The 4th of July is looming on the horizon, and we’re all looking forward to the festivities – many of us will also want to include our pets in those festivities. Before you do, be sure to consider some of the potential risks to a pet’s health and well-being. Gloria J. Dorsey, DVM, MPH, talks about the most frequent concerns and injuries she was presented with as a practitioner after the 4th of July:
Trauma: Dogs are afraid of loud, booming noises. A dog may escape from its leash or harness and become lost or sustain any number of injuries that require veterinary care. Dogs have been known to escape through open windows or shatter plate glass windows to escape frightening noises. Avoid taking your pet to parades, parties, and fireworks even if he/she is usually calm and docile. The sounds can cause the pet to cower and quake, or become distracted and bolt away from you. If your pet is used to crating, this may be safer than hiding in a closet or under the bed. Try playing white noise once the fireworks commence. You may even consider an herbal or prescription calming aid. Be sure to check with your pet’s veterinarian about what is recommended.
Upset Stomachs: An upset stomach can result from consuming bones, barbecued or fried foods, chocolate, onions or other food and beverages that are not usually a part of the pet’s normal diet – all of these items should be avoided! Bones of any kind are a potential choking hazard; if the bones are small enough to be crushed during chewing, they can splinter into smaller pieces and perforate the stomach or intestines. Regular or homemade treats are better for in-between meal snacks.
Heat Stroke/Heat Exhaustion: This type of injury can be mistaken for lethargy or other illness and can be difficult for some owners to detect, but they can easily become emergencies in their own right. Dogs in particular may be deemed to be tired from activity after being outside. Heat stroke can be the result of strenuous muscle activity (jogging or vigorous play during the hottest part of the day) or being in an environment that is too hot (car or porch). This condition occurs less often in cats but can happen to cats as well. Dogs suffering from heatstroke will become inactive or collapse, pant heavily, and have bright red gums. They may become disoriented to the point of loud vocalization. Veterinary care is needed immediately in this case.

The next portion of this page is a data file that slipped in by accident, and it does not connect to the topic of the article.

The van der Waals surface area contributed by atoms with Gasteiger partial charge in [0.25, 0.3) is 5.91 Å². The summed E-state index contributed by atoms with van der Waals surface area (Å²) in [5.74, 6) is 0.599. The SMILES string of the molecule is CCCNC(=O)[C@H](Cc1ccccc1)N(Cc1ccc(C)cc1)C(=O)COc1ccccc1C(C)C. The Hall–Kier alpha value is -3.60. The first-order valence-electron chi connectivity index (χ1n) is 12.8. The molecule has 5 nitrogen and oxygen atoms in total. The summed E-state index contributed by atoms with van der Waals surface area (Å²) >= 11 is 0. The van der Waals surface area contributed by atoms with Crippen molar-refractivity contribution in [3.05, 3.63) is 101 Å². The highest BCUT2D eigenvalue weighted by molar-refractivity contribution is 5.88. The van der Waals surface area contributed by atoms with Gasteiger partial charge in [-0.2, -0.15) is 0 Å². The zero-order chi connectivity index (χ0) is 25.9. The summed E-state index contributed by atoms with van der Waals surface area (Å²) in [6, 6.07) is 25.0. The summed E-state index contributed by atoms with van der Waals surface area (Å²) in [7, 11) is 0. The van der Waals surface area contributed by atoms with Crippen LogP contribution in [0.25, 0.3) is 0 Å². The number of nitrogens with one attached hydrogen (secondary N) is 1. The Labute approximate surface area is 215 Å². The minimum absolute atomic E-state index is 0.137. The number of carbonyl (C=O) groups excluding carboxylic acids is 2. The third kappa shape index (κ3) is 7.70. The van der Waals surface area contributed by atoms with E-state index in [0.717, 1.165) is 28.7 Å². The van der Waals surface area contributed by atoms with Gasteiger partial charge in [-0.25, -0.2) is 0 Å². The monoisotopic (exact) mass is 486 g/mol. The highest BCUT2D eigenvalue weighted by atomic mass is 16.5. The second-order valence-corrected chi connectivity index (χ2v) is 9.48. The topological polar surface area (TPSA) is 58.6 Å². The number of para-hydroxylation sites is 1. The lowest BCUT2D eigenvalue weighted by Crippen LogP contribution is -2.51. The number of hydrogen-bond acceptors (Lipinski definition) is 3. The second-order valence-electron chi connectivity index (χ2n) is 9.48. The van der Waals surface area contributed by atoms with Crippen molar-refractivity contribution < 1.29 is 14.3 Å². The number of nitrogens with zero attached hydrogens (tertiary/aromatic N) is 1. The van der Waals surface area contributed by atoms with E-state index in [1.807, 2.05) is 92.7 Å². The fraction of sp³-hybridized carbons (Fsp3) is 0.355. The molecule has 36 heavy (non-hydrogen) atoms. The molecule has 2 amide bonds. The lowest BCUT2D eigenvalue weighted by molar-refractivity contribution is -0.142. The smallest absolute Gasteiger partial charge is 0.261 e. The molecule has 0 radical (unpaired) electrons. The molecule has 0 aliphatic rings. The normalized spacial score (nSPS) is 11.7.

Intravenous fluids and other treatments are required to rehydrate tissues and return the body temperature to normal. In some instances, this is all that is needed to stabilize the pet. However, hospitalization and further observation may be required depending on how long the animal was exposed to the heat and its subsequent response to treatment. Don’t jog or engage in strenuous exercise with your pet during the hottest part of the day, usually between 11 am and 7 pm. Such activity could exhaust your pet, or burn/injure sensitive paw pads. Don’t encourage exertion to the point of fatigue, exhaustion or pain. Additionally, make sure clean, fresh water is available at all times and replenish it as needed. Remember, water left lying around outside won’t be refreshing or supportive of the pet’s need for adequate hydration.
Here are some other tips to keep your pets safe this Independence Day:
- Minimize your pet’s exposure to large numbers of people he/she doesn’t know. This will reduce stress and decrease the likelihood of being fed foods that upset their digestive systems.
- Make sure your pet is wearing current identification that includes his/her name, your telephone number and a current rabies tag and microchip tag in case he/she becomes lost or separated from you.
- Make sure you know the telephone number and location of the emergency or 24 hour veterinary care facility closet to your home.
We know that the Fourth of July is filled with fun and fireworks, but it can cause our pets to go into sensory overload. The noise can be frightening, the foods upsetting, and even short distance travel can be stressful. Let’s keep our pets safe and consider that avoiding or preventing exposure to the most obvious stressors is always the best way to ensure the 4th of July and the summer months in general are as enjoyable for our pets as it is for us.
Have a safe and happy holiday!